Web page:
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103 Amplifier and Transmitter Technologies – Part 1,” High Frequency Electronics, May 2003. [14] Paviol, Jim, “Amplifier Classification: Class A, B, C, D, E and F,” Conexant Systems, Inc. Power Point Presentation. [15] Cripps, Steve, “RF Power Amplifiers for Wireless Communications,” Artech House, Inc., 1999. [16] “Device Characterization with Harmonic Source and Load Pull,” Application Note 5C-044, Maury Microwave Corporation, July 1999. [17] http://eesof.tm.agilent.com [18] Spirito, M., de Vreede, L., Nanver, L., Weber, S., Burghartz, J.N., “Power Amplifier PAE and Ruggedness Optimization by Second Harmonic Control,” IEEE Journal of Solid-State Circuits, Vol. 38, No.9, September 2003, pp. 1575-1583. [19] Agilent 71501D Jitter Analysis System: Produce Overview. [20] Electronic Tuners (ETS) and Electro-mechanical Tuners (EMT): A Critical Comparison, Focus Microwave, http://www.focus-microwaves.com [21] “Device Characterization with Harmonic Source and Load Pull,” Maury Microwave Application Note 5C-044. [22] Dunleavy, Lawrence,“ Introduction to Radio Frequency and Microwave Measurements,” RF/MW Measurements, Spring 2002, University of South Florida Wireless and Microwave Laboratory. [23] Chung, Y., Hang, C.Y., Cai, S., Chen, Y., Lee, W., Wen, C.P., Kang, K.L., Itoh, T., “Effects of Output Harmonic Terminations on PAE and Output Power of AlGaN/GaN HEMT Power Amplifier,” IEEE Microwave and Wireless Components Letters, Vol. 12, No.11, November 2002. [24] Rudolph, M., Lenk, F., Doerner, R., Heymann, P., “Influence of 2 GHz Harmonic Load-Pull on HBT and MESFET Output Power and Efficiency,” 1999 IEEE MTT-S Digest, TUF2-5. [25] Ali, F., Gupta, A., “HEMTs & HBTs: Devices, Fabrication, and Circuits,” Artech House, 1991. [26] Fujihara, A., Miyamoto, H., Yamonoguchi, K., Mizuki, E., Samoto, N., Tanaka, S., “V-band MMIC LNA Using Superlattice-Inserted InP Heterojunction FETs,” Photonic and Wireless Devices Research Laboratories, NEC Corporation.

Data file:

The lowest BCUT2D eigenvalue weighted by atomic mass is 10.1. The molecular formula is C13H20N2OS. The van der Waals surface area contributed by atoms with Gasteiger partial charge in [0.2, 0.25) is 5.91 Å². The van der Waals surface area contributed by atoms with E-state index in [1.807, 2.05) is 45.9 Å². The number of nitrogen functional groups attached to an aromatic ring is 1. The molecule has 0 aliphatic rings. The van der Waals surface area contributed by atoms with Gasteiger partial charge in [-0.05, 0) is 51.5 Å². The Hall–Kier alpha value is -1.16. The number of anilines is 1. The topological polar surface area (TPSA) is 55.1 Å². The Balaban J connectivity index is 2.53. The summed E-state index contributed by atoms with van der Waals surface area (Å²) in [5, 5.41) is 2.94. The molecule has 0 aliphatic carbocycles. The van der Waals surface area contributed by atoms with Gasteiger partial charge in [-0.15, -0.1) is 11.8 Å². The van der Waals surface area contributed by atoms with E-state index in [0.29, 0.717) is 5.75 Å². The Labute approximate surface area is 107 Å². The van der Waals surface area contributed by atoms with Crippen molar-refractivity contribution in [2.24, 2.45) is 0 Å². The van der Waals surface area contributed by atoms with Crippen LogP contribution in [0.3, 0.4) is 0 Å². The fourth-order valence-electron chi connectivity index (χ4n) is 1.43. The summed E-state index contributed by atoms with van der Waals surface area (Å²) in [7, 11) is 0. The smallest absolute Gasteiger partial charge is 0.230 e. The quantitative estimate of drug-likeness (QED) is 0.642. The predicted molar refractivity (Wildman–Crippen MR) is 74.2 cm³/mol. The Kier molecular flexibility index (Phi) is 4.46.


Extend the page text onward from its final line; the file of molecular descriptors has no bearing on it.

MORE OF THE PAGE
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104 [27] Golio, Mike, “RF and Microwave Semiconductor Device Handbook,” CRC Press, 2003. [28] Sedra, A.S., Smith, K.C., “Microelectronic Circuits, 4th Edition,” Oxford University Press, 1998. [29] Oxner, Edwin S., “FET Technology and Application: An Introduction,” Marcel Dekker, Inc., 1989. [30] http://parts.jpl.nasa.gov/mmic/3-I.PDF [31] Soares, R., “GaAs MESFET Circuit Design,” Artech House, 1988. [32] Ross, R. Lee, Svensson, Stefan P., Lugli, Paolo, “Pseudomorphic HEMT Technology and Applications,” Kluwer Academic Publishers, 1996. [33] http://ece-www.colorado.edu/~bart/book/book/chapter3/pdf/ch3_6.pdf [34]Kelley, B.J., Dodrill, B.C., Lindemuth, J.R., Du, G., Meyer, J.R., Faraone, L., “Electronic Transport Characterization of HEMT Structures,” Compound Semiconductors. [35] http://parts.jpl.nasa.gov/mmic/3-IV.PDF [36] http://www.macom.com/data/datasheet/HP_0529_final.pdf [37] Smith, P.M., Nichols, K., Kong, W., MtPleasant, L., Pritchard, D., Lender, R., Fisher, J., Actis, R., Dugas, D., Meharry, D., Swanson, A.W., “Advances in InP HEMT Technology for High Frequency Applications,” 2001 IEEE GaAs Digest. [38] http://www.warwick.ac.uk/~phsbm/mbe.htm [39] Chao, P.C., Hu, W., Liu, J., Hoffmann, W., Swanson, A.W., “Very High Performance and Reliable 60 GHz GaAs PHEMT MMIC Technology,” 1999 GaAs Mantech. [40] http://www.semiconfareast.com/emig.htm [41] Newey, J., “The Advance of GaAs/InGaP HBTs gathers momentum,” Compound Semiconductors Magazine, April 2002. [42] Chang, M.F., “Current Trends in Heterojunction Bipolar Transistors,” World Scientific, 1996. [43] http://nina.ecse.rpi.edu/shur/Ch4